Tabby rubble from the 1830s is part of the Fort King George State Historic Site in Darien, GA.
The lower bluff on the Altamaha River near Darien has a rich history. It was home to the Guale people, and the Spanish set up a mission here to convert the Guale. In 1721 Colonel John Barnwell oversaw the construction of Fort King George, using slave labor. The British abandoned it in 1727. Beginning in 1736, Scots settled the area and started a lumber industry. In 1819 a sawmill was built, and the tabby ruins are from a house constructed during the 1830s when the sawmill was active. The lumber industry ended in 1923. The locale is now a state historic site with a Visitor Center and a reconstruction of Fort King George, the state of Georgia's oldest English fort.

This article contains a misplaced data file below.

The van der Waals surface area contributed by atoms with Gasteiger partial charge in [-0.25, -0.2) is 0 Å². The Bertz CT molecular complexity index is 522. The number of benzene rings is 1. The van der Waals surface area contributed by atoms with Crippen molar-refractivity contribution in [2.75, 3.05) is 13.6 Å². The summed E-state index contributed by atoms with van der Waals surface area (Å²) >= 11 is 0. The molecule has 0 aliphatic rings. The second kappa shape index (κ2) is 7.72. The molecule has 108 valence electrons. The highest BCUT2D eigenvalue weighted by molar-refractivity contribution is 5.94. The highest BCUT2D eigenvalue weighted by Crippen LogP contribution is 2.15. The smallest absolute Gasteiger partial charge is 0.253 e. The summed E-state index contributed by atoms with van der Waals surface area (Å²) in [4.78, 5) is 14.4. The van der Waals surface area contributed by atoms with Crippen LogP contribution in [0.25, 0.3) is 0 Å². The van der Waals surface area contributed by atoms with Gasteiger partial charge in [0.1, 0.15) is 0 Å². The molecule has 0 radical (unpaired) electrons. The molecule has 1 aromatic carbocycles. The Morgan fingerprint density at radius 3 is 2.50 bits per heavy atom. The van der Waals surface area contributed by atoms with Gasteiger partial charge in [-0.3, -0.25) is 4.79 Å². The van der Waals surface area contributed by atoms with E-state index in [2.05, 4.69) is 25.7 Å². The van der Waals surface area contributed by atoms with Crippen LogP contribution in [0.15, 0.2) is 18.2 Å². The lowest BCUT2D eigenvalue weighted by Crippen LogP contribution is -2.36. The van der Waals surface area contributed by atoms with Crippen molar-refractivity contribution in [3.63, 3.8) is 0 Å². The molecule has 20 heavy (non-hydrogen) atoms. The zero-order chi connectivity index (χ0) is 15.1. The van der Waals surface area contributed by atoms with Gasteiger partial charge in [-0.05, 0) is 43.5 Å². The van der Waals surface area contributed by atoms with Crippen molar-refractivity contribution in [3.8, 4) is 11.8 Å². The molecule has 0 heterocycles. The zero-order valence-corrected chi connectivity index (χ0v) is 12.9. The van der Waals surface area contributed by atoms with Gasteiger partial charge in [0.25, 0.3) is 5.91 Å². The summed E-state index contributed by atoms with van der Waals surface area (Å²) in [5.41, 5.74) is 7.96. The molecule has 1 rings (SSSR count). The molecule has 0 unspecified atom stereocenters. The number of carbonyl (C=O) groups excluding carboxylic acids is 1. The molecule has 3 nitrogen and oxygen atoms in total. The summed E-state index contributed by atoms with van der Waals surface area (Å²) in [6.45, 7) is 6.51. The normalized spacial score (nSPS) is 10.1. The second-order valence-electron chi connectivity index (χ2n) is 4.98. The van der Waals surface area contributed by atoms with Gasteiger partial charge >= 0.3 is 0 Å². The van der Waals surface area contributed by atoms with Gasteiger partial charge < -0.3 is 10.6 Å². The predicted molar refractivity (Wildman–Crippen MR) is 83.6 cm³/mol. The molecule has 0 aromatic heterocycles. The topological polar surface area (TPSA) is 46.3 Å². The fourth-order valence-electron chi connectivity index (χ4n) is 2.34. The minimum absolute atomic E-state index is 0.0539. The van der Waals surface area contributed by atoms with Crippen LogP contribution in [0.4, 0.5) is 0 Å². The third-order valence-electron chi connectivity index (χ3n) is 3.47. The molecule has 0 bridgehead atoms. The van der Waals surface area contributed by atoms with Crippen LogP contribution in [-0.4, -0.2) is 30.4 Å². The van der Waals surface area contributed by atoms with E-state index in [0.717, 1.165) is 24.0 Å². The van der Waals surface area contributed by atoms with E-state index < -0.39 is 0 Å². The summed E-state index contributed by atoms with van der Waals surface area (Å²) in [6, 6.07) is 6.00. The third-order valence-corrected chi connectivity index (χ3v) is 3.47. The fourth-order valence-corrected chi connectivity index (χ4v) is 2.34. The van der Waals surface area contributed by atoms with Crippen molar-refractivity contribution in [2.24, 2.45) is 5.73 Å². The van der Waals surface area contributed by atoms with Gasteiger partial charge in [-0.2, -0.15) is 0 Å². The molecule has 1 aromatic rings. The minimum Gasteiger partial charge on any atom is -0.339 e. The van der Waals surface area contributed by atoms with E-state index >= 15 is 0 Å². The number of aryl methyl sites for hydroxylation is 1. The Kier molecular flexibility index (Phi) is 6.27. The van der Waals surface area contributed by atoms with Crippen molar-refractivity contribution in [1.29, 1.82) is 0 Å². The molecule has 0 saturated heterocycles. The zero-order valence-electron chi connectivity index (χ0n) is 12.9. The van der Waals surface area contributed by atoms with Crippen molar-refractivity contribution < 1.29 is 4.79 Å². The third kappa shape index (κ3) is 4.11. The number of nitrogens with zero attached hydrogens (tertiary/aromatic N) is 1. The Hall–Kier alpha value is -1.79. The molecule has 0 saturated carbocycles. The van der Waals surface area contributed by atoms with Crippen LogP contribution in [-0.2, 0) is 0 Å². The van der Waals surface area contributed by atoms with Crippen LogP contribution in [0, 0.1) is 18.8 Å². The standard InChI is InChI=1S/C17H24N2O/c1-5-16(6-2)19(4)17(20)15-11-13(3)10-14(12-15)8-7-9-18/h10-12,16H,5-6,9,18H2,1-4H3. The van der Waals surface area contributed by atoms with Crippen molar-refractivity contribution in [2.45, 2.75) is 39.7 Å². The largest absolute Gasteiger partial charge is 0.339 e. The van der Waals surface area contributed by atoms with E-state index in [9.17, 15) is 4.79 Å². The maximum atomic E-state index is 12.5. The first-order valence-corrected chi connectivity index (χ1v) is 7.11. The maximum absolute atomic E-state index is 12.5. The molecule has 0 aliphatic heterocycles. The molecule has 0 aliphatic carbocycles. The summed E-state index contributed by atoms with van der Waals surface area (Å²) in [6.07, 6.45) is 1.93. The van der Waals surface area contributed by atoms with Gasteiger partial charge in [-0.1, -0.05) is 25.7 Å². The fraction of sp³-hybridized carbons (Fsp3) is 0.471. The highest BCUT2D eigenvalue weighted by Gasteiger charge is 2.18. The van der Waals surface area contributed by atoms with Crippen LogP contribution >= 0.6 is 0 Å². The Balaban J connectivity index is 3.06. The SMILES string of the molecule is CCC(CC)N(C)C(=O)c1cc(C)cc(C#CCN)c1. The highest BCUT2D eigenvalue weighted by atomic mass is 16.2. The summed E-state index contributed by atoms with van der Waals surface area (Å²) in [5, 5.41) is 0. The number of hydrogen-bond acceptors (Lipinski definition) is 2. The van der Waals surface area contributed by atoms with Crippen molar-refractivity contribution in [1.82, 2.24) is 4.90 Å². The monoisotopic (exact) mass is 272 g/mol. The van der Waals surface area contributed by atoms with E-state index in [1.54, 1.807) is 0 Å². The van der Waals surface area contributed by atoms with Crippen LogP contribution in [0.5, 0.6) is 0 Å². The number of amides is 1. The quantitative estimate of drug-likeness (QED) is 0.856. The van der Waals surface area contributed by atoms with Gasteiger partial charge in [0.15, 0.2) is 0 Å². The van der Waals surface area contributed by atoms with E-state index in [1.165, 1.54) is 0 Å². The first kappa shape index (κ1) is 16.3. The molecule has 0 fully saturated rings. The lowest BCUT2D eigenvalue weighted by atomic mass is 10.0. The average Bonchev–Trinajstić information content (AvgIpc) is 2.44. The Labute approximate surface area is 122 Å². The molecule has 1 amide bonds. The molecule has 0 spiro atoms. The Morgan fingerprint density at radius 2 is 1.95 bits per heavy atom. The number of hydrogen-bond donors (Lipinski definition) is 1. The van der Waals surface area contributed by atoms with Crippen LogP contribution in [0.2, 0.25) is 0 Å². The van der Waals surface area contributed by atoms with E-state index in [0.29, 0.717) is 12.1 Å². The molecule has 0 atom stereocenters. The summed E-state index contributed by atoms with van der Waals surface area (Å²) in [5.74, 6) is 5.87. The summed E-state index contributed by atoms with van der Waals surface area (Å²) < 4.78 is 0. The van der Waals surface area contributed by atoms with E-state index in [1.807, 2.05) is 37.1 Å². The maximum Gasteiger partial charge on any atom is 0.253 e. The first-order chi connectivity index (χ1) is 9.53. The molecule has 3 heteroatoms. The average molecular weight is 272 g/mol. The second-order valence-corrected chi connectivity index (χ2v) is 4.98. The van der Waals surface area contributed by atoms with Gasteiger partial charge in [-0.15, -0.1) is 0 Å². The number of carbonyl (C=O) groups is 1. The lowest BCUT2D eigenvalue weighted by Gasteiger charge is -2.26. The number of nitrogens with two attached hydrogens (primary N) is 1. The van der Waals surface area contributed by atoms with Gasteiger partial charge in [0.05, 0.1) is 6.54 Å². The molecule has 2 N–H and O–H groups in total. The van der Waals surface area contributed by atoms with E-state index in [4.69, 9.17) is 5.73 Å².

GPS: N 31°21.890 and W 81°25.014 (parking lot)
Address: 302 McIntosh Rd. SE, Darien, GA 31305
Accessibility: Open Tuesday–Sunday 9AM-5PM, Closed Monday (except holidays), Thanksgiving, Christmas and New Year’s Day, and Closed Tuesday when open on Monday. Admission is $7.50 Adults, $7.00 Seniors (62+), $4.50 Youth (6-17), and Free (under 6).
For more information, see Fort King George Historic Site.